Smarter kids humor that will make kids perk up and try harder to get the jokes. Mr. Peabody & Sherman is not a brand name team that I’m overly familiar with, I’ve only seen scant references to them on “The Simpsons” and “Family Guy.” But what a refreshingly witty and clever animated film this is. The plot is merely serviceable and there is no great underlying meaningful message, but the wordplay humor is rather audacious and sophisticated. Peabody’s time travel machine device is used to go back to several notable episodes in time: The French Revolution, the time of the Pharaohs, the Leonardo DiVinci art scene, and the battle for Troy.
The Peabody dog is a beagle brainiac in glasses with a Wallace Shawn meets Niles Crane kind of intellect (he’s voiced by Ty Burrell) who raises his 7-year old adopted boy Sherman (Max Charles). What I know is that the characters are derived from the Rocky & Bullwinkle TV cartoon from the late 1950’s, in fact, they were supporting characters. The Peabody we see here is an adventurer and intellect, a scholar and mad inventor. The WABAC – pronounced “Way Back” – is his time machine that he uses to teach his son about Marie Antoinette, William Shakespeare, Benjamin Franklin, and more.
On the first day of real formal school, Sherman has a fight with a female classmate who will first become a competitor to him and then a first-love romantic interest. Penny (Ariel Winter) gets nosey when she makes her first visit to the Peabody home, and pushes Sherman to demonstrate the WABAC, landing them in trouble in ancient Egypt. Peabody has to entertain Penny’s parents (Leslie Mann and Stephen Colbert as dolts), while going back in time to rescue the kids.
The animation of the trio travelling in the wormhole through time is awesome to look at, it feels as if 1980’s sci-fi got resurrected. While the story jumps around to different periods in time, there is a general depiction that Peabody criticizes and chides his son which eats away at Sherman’s individual confidence. If there was any message to be found in the film, ultimately, it was if you let Sherman make a few mistakes, he will overcome and succeed them and prevail on his own with enough practice. Sherman is a zero self-esteem nerd at the beginning, a confident go-getter by the end. This of course appeals to Penny, too.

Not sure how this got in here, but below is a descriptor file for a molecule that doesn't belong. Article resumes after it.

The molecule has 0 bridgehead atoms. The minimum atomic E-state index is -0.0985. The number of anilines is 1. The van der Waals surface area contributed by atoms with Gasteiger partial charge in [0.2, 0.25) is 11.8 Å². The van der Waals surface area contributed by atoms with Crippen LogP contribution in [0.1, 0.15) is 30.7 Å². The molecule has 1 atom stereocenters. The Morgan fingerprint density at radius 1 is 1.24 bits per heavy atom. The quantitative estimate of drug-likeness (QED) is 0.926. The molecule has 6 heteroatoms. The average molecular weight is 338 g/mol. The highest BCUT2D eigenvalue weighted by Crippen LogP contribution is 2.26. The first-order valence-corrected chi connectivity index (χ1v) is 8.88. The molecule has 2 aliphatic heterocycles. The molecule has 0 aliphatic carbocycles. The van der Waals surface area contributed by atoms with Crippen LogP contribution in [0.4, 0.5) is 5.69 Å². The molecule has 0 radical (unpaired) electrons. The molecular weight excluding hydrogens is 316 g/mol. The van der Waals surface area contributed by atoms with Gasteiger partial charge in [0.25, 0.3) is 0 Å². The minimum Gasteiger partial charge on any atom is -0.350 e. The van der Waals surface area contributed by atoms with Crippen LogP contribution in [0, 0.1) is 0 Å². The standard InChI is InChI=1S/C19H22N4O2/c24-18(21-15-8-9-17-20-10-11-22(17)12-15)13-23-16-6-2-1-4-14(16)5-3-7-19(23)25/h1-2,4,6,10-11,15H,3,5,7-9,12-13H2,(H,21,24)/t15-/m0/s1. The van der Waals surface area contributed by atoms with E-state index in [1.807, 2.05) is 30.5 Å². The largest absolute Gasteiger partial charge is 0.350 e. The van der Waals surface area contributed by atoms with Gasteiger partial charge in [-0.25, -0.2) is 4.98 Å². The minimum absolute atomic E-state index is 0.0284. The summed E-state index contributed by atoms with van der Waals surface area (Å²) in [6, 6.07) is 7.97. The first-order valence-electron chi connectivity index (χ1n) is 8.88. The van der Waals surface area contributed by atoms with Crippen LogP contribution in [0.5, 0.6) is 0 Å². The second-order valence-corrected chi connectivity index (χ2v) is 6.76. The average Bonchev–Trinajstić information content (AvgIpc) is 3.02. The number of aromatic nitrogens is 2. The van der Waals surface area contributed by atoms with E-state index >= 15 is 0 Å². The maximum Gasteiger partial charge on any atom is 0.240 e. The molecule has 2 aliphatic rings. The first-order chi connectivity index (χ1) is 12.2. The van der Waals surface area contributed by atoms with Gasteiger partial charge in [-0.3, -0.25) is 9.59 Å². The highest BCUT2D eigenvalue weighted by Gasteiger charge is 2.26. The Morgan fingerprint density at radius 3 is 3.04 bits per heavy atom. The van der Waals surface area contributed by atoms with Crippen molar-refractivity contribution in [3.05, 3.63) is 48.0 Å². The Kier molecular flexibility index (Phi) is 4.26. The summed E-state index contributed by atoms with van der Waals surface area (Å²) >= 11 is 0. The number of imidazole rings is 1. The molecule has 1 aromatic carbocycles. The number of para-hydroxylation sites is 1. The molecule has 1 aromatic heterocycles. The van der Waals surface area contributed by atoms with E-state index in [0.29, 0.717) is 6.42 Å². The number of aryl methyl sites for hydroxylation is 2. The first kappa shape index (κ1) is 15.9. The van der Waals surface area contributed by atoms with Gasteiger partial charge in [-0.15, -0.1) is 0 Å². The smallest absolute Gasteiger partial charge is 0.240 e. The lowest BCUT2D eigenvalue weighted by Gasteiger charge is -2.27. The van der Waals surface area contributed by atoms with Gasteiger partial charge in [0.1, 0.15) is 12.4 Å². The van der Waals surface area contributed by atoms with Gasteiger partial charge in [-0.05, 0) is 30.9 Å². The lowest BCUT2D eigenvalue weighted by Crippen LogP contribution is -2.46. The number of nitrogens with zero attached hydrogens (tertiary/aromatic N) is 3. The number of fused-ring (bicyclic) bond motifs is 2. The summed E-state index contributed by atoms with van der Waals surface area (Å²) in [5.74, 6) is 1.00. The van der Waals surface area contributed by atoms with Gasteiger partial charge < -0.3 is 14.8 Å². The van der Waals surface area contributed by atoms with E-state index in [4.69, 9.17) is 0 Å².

Out of the “Bill & Ted’s Excellent Adventure” playbook, several historical figures such as George Washington, Albert Einstein, Sigmund Freud and Agamemnon make their way to modern times and collide amongst the contemporary folk. The plot has worked in a lot of hubbub at this point with Peabody appeasing Penny’s parents and a cranky school counselor who wants to declare our hero dog as an unfit parent – and Peabody has to keep the time space continuum on continuity track so the universe doesn’t implode, too! – but despite all the time-worn regularities, “Mr. Peabody & Sherman” makes you forget the clichés and feels fresh while you are watching it. The smart tangents and witty asides are throughout, did I mention yet Mahatma Gandhi and Stephen Hawking are referenced? A few inquisitive kids in the audience will begin to gather who Gandhi was. In a wit-flowering entertainment like this, learning can be fun.
92 Minutes. Rated PG.
FAMILY ANIMATION MOVIE / INNER NERD APPEAL / WEEKEND FAMILY MOVIE
Film Cousins: “Flight of the Navigator” (1986); “Bill & Ted’s Excellent Adventure” (1989); “The Adventures of Rocky & Bullwinkle” (2000); “The Last Mimzy” (2007).